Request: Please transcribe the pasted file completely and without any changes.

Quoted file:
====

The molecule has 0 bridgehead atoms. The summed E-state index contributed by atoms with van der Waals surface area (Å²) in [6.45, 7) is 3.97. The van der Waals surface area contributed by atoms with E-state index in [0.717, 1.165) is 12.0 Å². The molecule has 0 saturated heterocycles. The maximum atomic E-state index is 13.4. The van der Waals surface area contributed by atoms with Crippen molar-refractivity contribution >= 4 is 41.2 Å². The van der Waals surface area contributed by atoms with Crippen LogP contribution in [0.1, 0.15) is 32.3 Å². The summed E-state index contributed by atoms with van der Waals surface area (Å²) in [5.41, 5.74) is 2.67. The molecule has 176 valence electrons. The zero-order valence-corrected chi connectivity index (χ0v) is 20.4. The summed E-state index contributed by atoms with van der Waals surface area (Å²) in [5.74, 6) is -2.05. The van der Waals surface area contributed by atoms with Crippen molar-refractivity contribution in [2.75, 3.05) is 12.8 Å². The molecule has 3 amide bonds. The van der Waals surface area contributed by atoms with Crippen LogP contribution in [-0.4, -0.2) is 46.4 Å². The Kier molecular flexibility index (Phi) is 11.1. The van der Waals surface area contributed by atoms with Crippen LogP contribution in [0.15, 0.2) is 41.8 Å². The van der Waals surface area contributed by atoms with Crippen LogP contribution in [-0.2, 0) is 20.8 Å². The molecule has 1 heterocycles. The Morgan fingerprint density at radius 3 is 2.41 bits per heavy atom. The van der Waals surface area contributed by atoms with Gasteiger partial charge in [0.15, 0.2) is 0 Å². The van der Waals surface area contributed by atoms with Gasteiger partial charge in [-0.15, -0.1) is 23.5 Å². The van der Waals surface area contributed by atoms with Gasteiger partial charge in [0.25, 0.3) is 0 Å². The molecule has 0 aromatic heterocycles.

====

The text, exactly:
The molecule has 0 bridgehead atoms. The summed E-state index contributed by atoms with van der Waals surface area (Å²) in [6.45, 7) is 3.97. The van der Waals surface area contributed by atoms with E-state index in [0.717, 1.165) is 12.0 Å². The molecule has 0 saturated heterocycles. The maximum atomic E-state index is 13.4. The van der Waals surface area contributed by atoms with Crippen molar-refractivity contribution >= 4 is 41.2 Å². The van der Waals surface area contributed by atoms with Crippen LogP contribution in [0.1, 0.15) is 32.3 Å². The summed E-state index contributed by atoms with van der Waals surface area (Å²) in [5.41, 5.74) is 2.67. The molecule has 176 valence electrons. The zero-order valence-corrected chi connectivity index (χ0v) is 20.4. The summed E-state index contributed by atoms with van der Waals surface area (Å²) in [5.74, 6) is -2.05. The van der Waals surface area contributed by atoms with Crippen molar-refractivity contribution in [2.75, 3.05) is 12.8 Å². The molecule has 3 amide bonds. The van der Waals surface area contributed by atoms with Crippen LogP contribution in [-0.4, -0.2) is 46.4 Å². The Kier molecular flexibility index (Phi) is 11.1. The van der Waals surface area contributed by atoms with Crippen LogP contribution in [0.15, 0.2) is 41.8 Å². The van der Waals surface area contributed by atoms with Crippen LogP contribution in [-0.2, 0) is 20.8 Å². The molecule has 1 heterocycles. The Morgan fingerprint density at radius 3 is 2.41 bits per heavy atom. The van der Waals surface area contributed by atoms with Gasteiger partial charge in [0.15, 0.2) is 0 Å². The van der Waals surface area contributed by atoms with Gasteiger partial charge in [-0.15, -0.1) is 23.5 Å². The van der Waals surface area contributed by atoms with Gasteiger partial charge in [0.25, 0.3) is 0 Å². The molecule has 0 aromatic heterocycles.